Call it the fake news of the colonial era. Today, it is commonly known that the fruit of the cocoa tree is unusual: it does not grow on the branches, but hangs directly from the trunk on a short stem. But in the time after Europeans learned of such tropical plants, but before photography and before they were successfully grown in Europe, botanical illustrators tried to depict them only on the basis of pieces brought back from the New World by scientists. Any gaps in knowledge were filled in by the artists imagination.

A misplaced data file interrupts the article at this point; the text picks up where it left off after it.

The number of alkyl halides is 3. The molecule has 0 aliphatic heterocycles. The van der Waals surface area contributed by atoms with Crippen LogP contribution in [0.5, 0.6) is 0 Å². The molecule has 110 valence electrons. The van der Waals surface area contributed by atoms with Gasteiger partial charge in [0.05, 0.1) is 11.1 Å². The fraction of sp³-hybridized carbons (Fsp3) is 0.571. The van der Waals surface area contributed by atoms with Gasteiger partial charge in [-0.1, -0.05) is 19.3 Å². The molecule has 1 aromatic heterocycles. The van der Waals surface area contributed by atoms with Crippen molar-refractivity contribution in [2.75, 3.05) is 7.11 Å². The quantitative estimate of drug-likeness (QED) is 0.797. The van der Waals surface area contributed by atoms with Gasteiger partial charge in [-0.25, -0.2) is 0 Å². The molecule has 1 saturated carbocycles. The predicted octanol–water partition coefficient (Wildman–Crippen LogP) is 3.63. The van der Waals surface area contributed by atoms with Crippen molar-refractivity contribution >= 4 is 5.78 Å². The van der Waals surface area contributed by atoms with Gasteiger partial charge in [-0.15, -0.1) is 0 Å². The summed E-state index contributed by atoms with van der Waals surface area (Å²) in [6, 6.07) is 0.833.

Thus, in one grand volume of botanical illustrations, the cocoa pod itself is accurately rendered, but is depicted growing upwards from a branch in defiance of gravity.
This interesting example of inaccuracy through artistic invention was shown to me by Matze, the gardener of Berlin’s Prinzessinnengärten, who has this print in his private collection precisely because he he is intrigued by the careful visual construction of a falsehood.